We’re talking about people’s homes here, Chief. We’re talking about hassling them at the end of their long day. And for what, exactly? It’s not like the people from Trinidad go over to Georgetown to rob the rich white folks who live there, is it? Crimes that we’re seeing are local. They’re within the neighborhoods, not without them. So the people that you’re “letting through” the cordon aren’t always going to just be innocent residents. So really, what did you think we were going to do when you decided to set up Sadr City in DC? Were we just going to sit there and say, “Good on you, chief! This is perfect!”

Hell no. Crime’s not as simple a problem that you can fix it with barriers like this. You might get more results just from having more officers in the neighborhood. Which is what you should have anyway. According to DC Law, you are never required to carry identification, yet this new law will bring that to all residents of certain (poor) neighborhoods in the city. So, really, Chief, go back to the drawing board and figure out how to really fight the crime, not just push it around the city with cameras that no one’s really watching, and regulations that make it seem like they belong in a gulag or an eastern bloc country. Okay?

Sealing Off the Rough Parts of Town? Papers Please?

We’ve all seen the news reports lately indicating a rise in violence in the District, with murders up year-over-year, but is it really necessary to start to setup soviet travel checkpoints inside DC? Chief Lanier says yes. In fact, she’s advocating that certain neighborhoods have cordons set up around them, with police controls on who enters and exits the neighborhood. Residents, and those wishing to enter the neighborhood, will have to display ID and a reason to be in the area, or be subject to being turned away, or arrested. Each “Neighborhood Safety Zone” will last for up to 10 days.

Wait. Really? Have we reached a point where we have to put up police checkpoints all over DC in order to feel safe? Needless to say the DC ACLU is on high alert and was seen in the corner mumbling something like “what could they possibly be thinking?”

I know that in situations like this it’s not exactly polite to mock a proposal so clearly, but do you really think that just six officers will be able to create an effective neighborhood-wide cordon?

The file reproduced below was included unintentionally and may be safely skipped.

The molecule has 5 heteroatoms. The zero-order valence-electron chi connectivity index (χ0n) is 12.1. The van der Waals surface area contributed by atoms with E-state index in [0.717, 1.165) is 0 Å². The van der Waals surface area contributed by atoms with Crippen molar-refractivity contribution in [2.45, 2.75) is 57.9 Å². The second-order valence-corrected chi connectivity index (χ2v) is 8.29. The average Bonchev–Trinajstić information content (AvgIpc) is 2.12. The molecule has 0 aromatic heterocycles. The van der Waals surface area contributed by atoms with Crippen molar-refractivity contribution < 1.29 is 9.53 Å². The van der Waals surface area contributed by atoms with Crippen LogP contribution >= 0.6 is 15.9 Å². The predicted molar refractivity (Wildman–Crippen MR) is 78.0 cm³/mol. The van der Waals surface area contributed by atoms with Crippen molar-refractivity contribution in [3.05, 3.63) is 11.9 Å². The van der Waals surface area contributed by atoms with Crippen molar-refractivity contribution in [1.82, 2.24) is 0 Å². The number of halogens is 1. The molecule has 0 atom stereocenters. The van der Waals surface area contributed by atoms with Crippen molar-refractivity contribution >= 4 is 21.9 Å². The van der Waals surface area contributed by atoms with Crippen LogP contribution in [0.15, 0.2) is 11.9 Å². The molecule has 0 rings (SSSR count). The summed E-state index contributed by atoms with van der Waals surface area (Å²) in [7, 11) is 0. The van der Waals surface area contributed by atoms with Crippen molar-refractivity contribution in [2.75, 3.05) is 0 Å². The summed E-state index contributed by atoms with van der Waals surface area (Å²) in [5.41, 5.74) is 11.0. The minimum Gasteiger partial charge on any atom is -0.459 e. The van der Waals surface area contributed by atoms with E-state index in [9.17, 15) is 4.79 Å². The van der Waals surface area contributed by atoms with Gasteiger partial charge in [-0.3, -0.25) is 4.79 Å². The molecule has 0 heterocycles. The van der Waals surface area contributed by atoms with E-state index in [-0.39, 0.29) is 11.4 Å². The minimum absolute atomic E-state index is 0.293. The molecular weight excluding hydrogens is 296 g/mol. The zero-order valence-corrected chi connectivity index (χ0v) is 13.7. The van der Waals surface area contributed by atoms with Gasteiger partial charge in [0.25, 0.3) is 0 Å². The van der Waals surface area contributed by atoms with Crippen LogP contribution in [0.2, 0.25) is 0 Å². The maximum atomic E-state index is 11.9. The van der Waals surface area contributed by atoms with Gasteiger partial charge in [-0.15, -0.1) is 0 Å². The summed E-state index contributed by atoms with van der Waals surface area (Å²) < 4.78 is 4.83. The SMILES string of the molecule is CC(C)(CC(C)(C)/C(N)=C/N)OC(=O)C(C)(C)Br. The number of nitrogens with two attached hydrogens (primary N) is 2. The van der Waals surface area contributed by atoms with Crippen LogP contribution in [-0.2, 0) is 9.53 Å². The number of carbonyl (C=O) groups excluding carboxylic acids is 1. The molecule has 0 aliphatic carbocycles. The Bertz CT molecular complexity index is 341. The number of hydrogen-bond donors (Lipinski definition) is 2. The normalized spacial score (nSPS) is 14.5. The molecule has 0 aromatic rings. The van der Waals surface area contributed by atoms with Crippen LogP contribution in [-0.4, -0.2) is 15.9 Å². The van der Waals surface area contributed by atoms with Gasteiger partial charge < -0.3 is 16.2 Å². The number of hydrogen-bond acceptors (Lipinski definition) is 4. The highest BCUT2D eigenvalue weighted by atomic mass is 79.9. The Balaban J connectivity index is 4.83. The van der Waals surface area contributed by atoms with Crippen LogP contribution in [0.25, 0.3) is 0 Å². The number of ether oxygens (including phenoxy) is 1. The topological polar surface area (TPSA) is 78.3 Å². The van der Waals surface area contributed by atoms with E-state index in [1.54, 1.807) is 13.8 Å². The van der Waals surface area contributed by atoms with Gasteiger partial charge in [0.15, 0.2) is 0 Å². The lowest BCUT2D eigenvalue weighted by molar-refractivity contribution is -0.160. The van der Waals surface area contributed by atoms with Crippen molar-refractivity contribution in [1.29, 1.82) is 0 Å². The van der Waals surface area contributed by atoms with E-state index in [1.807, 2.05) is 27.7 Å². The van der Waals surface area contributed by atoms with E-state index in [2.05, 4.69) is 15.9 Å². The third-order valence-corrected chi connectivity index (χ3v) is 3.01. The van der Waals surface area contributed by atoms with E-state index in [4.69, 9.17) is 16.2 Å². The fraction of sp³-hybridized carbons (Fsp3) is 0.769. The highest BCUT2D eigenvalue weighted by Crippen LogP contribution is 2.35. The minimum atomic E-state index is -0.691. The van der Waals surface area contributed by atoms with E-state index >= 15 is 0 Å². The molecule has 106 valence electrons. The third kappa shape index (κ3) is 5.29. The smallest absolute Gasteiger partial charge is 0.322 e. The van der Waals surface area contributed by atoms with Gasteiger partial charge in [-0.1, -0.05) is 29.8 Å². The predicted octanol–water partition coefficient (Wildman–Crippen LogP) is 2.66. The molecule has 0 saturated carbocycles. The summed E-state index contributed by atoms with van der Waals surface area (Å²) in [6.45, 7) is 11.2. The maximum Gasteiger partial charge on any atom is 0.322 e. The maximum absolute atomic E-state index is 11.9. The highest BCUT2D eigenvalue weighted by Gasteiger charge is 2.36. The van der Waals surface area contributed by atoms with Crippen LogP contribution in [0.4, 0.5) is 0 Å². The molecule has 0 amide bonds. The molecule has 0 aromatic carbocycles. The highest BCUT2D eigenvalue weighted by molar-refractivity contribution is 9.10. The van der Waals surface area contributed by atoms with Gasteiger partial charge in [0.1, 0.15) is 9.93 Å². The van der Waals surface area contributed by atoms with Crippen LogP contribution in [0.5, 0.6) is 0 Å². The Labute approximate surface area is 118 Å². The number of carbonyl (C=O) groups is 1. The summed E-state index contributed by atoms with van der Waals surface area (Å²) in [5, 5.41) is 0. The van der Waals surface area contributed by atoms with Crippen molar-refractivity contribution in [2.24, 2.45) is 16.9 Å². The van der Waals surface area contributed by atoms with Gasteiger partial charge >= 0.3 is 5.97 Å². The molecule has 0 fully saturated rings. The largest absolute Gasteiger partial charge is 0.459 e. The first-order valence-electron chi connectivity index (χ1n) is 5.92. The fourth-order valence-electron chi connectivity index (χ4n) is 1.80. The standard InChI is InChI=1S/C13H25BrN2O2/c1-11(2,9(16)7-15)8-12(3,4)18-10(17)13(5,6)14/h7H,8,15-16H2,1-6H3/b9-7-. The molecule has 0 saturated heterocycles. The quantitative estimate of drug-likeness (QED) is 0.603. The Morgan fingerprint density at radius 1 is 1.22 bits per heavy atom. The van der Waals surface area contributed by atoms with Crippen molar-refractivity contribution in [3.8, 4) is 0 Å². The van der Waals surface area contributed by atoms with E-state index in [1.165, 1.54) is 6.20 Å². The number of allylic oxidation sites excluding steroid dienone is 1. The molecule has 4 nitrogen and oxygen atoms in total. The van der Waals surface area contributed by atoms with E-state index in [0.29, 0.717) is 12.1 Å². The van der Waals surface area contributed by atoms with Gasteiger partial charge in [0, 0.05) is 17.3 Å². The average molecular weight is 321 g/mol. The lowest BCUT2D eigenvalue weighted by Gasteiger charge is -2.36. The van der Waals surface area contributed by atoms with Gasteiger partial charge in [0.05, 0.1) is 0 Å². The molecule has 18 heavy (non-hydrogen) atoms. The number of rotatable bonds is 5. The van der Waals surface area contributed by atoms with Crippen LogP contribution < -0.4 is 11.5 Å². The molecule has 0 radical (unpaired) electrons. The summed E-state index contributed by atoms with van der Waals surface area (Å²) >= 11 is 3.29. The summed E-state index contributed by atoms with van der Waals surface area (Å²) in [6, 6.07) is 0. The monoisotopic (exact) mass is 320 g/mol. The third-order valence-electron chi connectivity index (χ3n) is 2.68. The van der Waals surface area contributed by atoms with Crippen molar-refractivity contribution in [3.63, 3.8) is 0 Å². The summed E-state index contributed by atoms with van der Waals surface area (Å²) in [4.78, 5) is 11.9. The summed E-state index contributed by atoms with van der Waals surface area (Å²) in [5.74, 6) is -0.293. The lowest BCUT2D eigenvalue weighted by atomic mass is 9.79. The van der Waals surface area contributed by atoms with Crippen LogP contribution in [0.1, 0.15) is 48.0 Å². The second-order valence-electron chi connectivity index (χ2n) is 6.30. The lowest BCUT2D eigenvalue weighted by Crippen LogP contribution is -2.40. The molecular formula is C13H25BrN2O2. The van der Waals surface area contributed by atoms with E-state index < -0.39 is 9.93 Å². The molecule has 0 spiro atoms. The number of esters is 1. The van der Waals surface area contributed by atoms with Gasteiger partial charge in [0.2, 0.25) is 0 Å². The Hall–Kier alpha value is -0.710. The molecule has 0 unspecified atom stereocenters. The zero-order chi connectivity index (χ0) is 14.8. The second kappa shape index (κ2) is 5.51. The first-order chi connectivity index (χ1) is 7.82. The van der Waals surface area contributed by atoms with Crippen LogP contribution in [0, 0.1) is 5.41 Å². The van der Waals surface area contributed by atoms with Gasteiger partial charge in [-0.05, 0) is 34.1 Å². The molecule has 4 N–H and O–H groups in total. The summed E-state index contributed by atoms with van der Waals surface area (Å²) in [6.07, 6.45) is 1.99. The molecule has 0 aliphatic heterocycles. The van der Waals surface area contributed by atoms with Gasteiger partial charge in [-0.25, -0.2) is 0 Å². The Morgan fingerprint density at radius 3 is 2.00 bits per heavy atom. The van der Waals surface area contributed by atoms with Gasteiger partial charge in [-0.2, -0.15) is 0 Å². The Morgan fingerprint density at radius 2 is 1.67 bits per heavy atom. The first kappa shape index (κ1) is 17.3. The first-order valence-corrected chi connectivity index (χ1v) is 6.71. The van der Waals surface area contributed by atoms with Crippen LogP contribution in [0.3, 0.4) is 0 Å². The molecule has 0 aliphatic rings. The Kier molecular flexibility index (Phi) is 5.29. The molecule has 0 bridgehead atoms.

FBI Raids Local State Senator’s Home

Ulysses Currie Agents of the FBI today raided the Prince George’s County home of State Senator Ulysses Currie (D-25 MD), as well as the headquarters of SUPERVALU’s Shoppers Food Warehouse in Lanham, MD. NBC 4 says that the raids are related, but can’t show a correlation. I’m sure we’re going to hear a lot about this in the next few days, as Sen. Currie is chairman of the Budget & Taxes committee in the Maryland State Senate. You can also watch WJLA’s coverage via their website.

45 Years for Keith Washington

If the full sentence is served, Keith Washington won’t see the inside of his home again until 2053. He was sentenced today for the murder of Brandon Clark and the shooting of Robert White. He’ll be eligible for parole in 2028. Apparently, his attorneys are filing an appeal, but the grounds for it aren’t public at this point. The Post has a good Timeline of Events in the case, if you’re interested in knowing more.

Have We Gotten to the Point Where This Needs to be Said?

Picture 8.png

I applaud the Post for stating the obvious, when it’s clear that the obvious needs stating, but did they really need to write a whole article when that one sentence would’ve been enough?

Vanity theft deterrants?

Photo courtesy of REPRESENT.CO.ZAI get a mailing from Arlington county periodically with a report on crimes that have occurred in the area, and stolen cars are listed in there too, like this section from today’s report:

  • STOLEN AUTO 05/14/08, VA XWR7413, 2007 Honda Odyssey, blue, 1300 block N. Danville Street
  • STOLEN AUTO 05/15/08, DC BF6112, 1996 Mercedes C220, blue, 400 block of S. 18th Street
  • STOLEN AUTO 05/17/08, VA YLX-2805, 1997 Honda Accord, Black (Recovered), 1000 Arlington Boulevard
  • STOLEN AUTO 05/16/08, VA KEH-2906, 2004 GMC Savanna Van, White, 1200 block of S. Clark Street

What I’ve noticed it that it seems like I almost never see vanity plates listed there. In some places this might not be a big deal but with 16% of the cars in Virgina having them it seems like they should show up more often… every 3 out of 20 cars stolen, really.

Am I failing to detect the pattern or do thieves not want to drive off with a more identifiable car?

car theft, courtesy of REPRESENT.CO.ZA

Police Required to Rehire 17 Fired Officers

17 officers fired from the Metropolitan Police Department for misconduct were rehired by the department, because of bureaucratic failures within the internal affairs department. They missed a deadline or two, and as a result, arbitrators and the courts have forced Chief Lanier to rehire 17 officers not fit for duty. They were fired initially for reasons including lying about their hours, and accessing private citizens’ information and making it public with suggestions to investigate the individuals, on internet sites not associated with the police department.

Wait. We’re rehiring 17 bad cops because the department can’t get their shit together to file some papers? Epic fail, Chief Lanier. Epic fail.

Terms of use | Privacy Policy | Content: Creative Commons | Site and Design © 2009 | Metroblogging ® and Metblogs ® are registered trademarks of Bode Media, Inc.